Monday, March 2, 2015

Monday Morning Grief Report


Mondays. Bottom of the crater. Mondays. No salvation.

Dan always spent Sunday night at my place. Awake before dawn. The lingering. Out of bed at the last possible moment, bolting through the shower, then downstairs to the coffee pot. We took our coffee into the car, me always reminding him that the clock in the car was twelve minutes fast. Driving in the pale light. Warm coffee. Warm hands. Train station kisses. Call me, baby. Or I'll call you, doll. Sometimes he liked to say my whole name: Good-bye, Denise Emanuel Clemen. My name seemed so extravagant next to his. He signed his emails to me d--. I signed mine D--.

The dawn sky was pure drama this morning, but I could not get up. Sit up and take a picture from bed, I told myself. I did not. C'mon. No. When you argue with yourself you always win.

At 6:06 I thought about reaching for the phone. Thought about calling the caregiver and canceling. Skipping yoga. Staying in my pajamas all day. Telling my mom she could stay in hers. I thought about it a long time. At 7:30 I bolted into the shower, then downstairs to the coffee pot. Still brushing my teeth when the caregiver arrived.

Yoga is always good. Body. Mind. Spirit. I hate that we divide ourselves that way. Whatever. Afterwards I sat in the hatch of my car. Outdoor office, the yoga teacher said. Room with a view, I said.


I declined an invitation to walk with friends. Made a doctor's appointment for my mom. Ordered one of her prescriptions. All the while fighting the sadness billowing inside. Errands. Errands are the cure. Do what must be done. One does not weep while shopping for a toilet seat riser in CVS. Well, one could. I did not. Study all the slippers. One does not weep shopping for slippers. Maybe there's a pair that would be better for her. Feel all the soles. Feel all the souls. Too slippery? Too much grip? What else? What else can I buy to make her life easier?

Finally I make it to the beach. I walk with a cup of coffee, warming my cold hands. The day looks like this.



Saturday, February 28, 2015

22 Hours/Sanctuary: A Dispatch from the City of Angels



For the second weekend in a row, I've gone to L.A., thanks to the willing and competent M who has been here cooking and dispensing pills to her grandmother.

I went to my friend Elizabeth's book salon and got myself an Air BnB room a few blocks from her house. The house where I stayed was a former rectory or convent (the owner wasn't sure which) and exhibited a very Catholic vibe which played nicely into the backstory of the main character in "The Book of Salt."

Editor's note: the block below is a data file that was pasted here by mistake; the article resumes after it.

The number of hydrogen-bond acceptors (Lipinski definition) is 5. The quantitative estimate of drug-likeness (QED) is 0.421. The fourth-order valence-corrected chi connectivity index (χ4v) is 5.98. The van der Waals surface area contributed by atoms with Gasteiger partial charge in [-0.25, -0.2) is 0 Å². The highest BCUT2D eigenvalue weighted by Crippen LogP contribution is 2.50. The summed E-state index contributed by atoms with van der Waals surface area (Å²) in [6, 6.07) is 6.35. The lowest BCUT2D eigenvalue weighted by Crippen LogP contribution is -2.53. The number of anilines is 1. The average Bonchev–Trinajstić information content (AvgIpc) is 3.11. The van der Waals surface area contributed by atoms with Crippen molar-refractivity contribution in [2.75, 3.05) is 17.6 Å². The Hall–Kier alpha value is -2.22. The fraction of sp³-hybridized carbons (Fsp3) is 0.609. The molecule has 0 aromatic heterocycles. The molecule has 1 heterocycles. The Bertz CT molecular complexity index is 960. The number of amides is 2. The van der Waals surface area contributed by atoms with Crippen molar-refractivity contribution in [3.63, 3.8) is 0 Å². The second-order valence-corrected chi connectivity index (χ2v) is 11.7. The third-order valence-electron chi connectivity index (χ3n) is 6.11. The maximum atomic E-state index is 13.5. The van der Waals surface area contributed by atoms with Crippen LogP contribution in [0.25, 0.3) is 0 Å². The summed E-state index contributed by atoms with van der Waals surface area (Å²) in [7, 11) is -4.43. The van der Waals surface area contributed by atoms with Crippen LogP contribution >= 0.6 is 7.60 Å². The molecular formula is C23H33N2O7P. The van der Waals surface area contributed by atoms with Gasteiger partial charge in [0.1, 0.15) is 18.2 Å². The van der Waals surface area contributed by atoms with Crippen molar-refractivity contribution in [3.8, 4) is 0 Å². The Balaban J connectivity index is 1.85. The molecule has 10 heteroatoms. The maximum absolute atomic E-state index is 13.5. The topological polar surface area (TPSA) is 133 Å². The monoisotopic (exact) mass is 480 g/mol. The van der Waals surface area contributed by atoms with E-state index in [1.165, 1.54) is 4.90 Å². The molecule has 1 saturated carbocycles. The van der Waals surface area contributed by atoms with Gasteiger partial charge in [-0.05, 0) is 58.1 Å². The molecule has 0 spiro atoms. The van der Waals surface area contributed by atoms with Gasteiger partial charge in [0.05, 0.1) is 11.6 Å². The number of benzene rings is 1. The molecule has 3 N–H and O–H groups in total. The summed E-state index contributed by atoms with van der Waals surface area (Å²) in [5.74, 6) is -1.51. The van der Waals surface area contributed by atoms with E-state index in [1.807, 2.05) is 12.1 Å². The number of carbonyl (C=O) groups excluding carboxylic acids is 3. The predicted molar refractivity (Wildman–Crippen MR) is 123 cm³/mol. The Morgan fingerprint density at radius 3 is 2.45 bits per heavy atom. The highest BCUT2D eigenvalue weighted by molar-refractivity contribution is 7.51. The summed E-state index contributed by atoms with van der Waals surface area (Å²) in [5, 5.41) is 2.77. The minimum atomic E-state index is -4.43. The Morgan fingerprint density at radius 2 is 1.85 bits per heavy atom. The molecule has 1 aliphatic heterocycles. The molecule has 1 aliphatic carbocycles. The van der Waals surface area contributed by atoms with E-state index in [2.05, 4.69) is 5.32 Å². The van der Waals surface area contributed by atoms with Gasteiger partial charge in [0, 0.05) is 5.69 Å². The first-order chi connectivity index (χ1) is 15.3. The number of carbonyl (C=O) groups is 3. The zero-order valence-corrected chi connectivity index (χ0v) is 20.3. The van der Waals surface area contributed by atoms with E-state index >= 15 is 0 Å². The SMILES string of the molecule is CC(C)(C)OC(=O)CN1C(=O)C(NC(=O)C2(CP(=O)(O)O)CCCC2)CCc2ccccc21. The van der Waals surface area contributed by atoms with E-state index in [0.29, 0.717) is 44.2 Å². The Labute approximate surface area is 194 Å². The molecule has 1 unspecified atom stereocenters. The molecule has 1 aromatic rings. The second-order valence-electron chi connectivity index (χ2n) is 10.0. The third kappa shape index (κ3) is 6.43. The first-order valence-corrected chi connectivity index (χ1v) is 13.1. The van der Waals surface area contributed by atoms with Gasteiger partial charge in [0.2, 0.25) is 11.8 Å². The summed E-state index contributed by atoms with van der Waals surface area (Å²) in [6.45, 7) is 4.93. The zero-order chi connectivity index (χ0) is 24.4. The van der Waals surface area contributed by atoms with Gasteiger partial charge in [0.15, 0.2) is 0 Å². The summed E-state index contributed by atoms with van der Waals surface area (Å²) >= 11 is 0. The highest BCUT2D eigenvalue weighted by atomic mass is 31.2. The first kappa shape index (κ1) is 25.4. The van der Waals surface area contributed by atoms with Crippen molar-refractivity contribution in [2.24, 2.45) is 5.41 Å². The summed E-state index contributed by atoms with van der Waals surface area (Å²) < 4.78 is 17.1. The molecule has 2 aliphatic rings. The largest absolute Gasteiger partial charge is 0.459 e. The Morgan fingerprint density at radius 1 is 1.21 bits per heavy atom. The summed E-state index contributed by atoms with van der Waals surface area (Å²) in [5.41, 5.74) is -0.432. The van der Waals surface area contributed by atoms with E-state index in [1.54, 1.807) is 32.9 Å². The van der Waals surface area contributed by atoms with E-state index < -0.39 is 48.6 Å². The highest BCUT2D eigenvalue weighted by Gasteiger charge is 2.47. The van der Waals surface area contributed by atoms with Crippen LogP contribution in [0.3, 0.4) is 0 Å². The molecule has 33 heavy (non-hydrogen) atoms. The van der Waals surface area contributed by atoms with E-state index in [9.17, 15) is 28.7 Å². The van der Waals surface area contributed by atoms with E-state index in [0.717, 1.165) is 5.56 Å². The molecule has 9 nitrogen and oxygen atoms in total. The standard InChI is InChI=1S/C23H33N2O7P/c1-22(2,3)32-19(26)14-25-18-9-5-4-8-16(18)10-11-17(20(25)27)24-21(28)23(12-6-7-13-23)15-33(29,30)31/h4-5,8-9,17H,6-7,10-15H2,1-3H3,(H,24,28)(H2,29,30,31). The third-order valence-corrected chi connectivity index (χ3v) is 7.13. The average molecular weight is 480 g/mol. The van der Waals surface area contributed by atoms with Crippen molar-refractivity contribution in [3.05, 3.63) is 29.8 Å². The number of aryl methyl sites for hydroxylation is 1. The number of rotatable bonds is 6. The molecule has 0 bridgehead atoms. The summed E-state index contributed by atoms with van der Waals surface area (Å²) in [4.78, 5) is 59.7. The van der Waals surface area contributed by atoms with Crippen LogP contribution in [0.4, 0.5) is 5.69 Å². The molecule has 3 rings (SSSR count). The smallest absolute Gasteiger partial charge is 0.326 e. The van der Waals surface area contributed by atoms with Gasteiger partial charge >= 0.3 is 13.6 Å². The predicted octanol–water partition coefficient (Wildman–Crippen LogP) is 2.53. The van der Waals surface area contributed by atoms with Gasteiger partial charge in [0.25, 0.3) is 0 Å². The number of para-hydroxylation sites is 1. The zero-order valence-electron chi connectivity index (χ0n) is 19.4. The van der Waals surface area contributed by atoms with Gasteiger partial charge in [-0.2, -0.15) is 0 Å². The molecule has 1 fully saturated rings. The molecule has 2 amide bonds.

At the Salon, there was appropriately themed delicious food:



Feast your eyes on this piece of edible art from Elizabeth's own hands:

The big picture and my very own slice resting on my very contented lap.

This morning I continued the French theme with a baguette for breakfast and two non-chain store lattés from two different cafés within walking distance of the Air BnB. Next, I went to LACMA  and looked at this:

It's called Levitated Mass, and you walk right under this 340-ton granite boulder.
I suppose an art installation might like this might seem silly to some, but seen in this mid-city context, where you can stand beneath it and look out at the high-rise buildings in the neighborhood, it seems way more poetic than those buildings do--and just as futile.

It's also an interesting counterpoint to the Page Museum next door, where bones of creatures from the ice age lie entombed in tar pits.


So levitate or get stuck, I say.

I also looked at a lot of art by the artists that Gertrude Stein (she is a character in the "Book of Salt") collected. Matisse, Picasso, etc., then finished the morning looking at Thomas Wilfred's light art. I was not acquainted with his work until I sat in an easy chair for about 20 minutes this morning, watching colors and shapes unfold. I let my mind wander and felt like I was watching the history of the universe.

And then on the way back up LaBrea toward the freeway, I saw again the windows of all the furniture stores that, last night, were tastefully lit tableaus.


Imagine these windows an hour past dusk, dear readers, warm lights drenching the sidewalks of the City of Angels, and beneath each one, a homeless person bedding down for the night.


“I was certain to find the familiar sting of salt, but what I needed to know was what kind: kitchen, sweat, tears or the sea.” 
― Monique TruongThe Book of Salt